Yearbook of the United Nations, 2007. Part 3, Economic and social questions. Chapter 8, Population
For the first time in history, by the end of 2007, more than 3.3 billion people—half of the world's population— were living in urban areas. That number was expected to swell to almost 5 billion by 2030, with most of the growth occurring in developing countries. The urban population of Africa and Asia was expected to double between 2000 and 2030, whereas that of the developed countries was projected to grow relatively little, from 870 million to 1.01 billion. UN population activities continued to be guided, in 2007, by the Programme of Action adopted at the 1994 International Conference on Population and Development (ICPD) and the key actions for its implementation adopted at the twenty-first special session of the General Assembly in 1999. The Commission on Population and Development, the body responsible for monitoring, reviewing and assessing the implementation of the Programme of Action, considered as its special theme “Changing age structures of population and their implications for development”. The Population Division continued to analyse and report on world demographic trends and policies and to make its findings available in publications and on the Internet. The United Nations Population Fund (UNFPA) assisted countries in implementing the ICPD agenda and the Millennium Development Goals (MDGs) through their use of population data to formulate sound policies and programmes. In 2007, UNFPA provided assistance to 159 countries and territories, with special emphasis on increasing the availability and quality of reproductive health services, fighting gender discrimination, formulating effective population policies and intensifying HIV prevention.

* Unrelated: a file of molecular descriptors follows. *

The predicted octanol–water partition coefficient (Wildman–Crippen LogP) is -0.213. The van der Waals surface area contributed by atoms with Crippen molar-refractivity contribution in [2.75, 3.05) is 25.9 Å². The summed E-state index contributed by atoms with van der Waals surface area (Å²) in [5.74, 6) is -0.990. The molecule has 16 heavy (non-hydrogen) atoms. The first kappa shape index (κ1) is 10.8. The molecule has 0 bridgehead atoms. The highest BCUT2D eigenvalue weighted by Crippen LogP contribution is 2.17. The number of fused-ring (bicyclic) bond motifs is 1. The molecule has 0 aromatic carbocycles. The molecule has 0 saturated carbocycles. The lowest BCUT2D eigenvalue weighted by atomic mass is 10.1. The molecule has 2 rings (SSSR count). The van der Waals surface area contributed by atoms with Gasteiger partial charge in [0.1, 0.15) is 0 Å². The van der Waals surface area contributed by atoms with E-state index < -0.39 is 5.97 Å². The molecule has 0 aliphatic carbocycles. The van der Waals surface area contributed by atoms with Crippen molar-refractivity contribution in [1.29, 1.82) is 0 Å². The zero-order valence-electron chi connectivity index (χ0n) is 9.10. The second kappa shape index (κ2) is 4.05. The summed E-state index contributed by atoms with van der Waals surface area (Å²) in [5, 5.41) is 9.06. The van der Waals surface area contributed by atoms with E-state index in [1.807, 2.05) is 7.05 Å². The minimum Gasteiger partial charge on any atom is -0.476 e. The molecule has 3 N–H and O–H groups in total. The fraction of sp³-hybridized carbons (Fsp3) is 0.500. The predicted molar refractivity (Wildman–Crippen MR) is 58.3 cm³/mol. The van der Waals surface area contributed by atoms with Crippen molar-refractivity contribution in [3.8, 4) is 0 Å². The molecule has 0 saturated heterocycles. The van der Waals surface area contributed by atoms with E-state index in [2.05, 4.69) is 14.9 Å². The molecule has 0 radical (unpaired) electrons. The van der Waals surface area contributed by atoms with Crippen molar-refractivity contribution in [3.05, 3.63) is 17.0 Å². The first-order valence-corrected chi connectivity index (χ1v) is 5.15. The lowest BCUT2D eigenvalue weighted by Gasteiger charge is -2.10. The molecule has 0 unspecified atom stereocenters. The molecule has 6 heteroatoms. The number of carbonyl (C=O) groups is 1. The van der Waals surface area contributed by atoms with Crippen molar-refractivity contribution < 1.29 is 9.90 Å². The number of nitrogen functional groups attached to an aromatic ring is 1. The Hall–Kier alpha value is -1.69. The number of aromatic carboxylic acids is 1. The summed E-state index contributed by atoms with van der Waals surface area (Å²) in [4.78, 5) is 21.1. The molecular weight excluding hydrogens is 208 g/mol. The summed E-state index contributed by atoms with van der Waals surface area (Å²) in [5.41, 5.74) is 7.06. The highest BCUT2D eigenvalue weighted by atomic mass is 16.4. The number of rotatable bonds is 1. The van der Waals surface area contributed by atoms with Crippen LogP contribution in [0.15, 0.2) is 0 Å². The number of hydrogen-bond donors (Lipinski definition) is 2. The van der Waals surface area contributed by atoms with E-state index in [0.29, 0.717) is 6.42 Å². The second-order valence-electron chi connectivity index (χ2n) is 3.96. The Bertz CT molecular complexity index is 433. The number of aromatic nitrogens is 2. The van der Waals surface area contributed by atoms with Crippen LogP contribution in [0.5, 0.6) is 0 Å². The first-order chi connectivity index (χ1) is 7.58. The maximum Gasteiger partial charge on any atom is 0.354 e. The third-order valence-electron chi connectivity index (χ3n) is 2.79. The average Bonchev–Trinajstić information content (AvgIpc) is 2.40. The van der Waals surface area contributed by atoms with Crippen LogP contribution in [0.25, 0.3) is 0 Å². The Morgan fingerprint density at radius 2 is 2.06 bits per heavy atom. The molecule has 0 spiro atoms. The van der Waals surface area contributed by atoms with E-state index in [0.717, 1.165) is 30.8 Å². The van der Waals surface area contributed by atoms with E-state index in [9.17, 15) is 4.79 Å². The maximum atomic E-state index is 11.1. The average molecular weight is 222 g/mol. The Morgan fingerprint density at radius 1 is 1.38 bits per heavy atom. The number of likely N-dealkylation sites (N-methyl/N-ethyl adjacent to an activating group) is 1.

Yearbook of the United Nations, 2007. v. 61; Vol. 61
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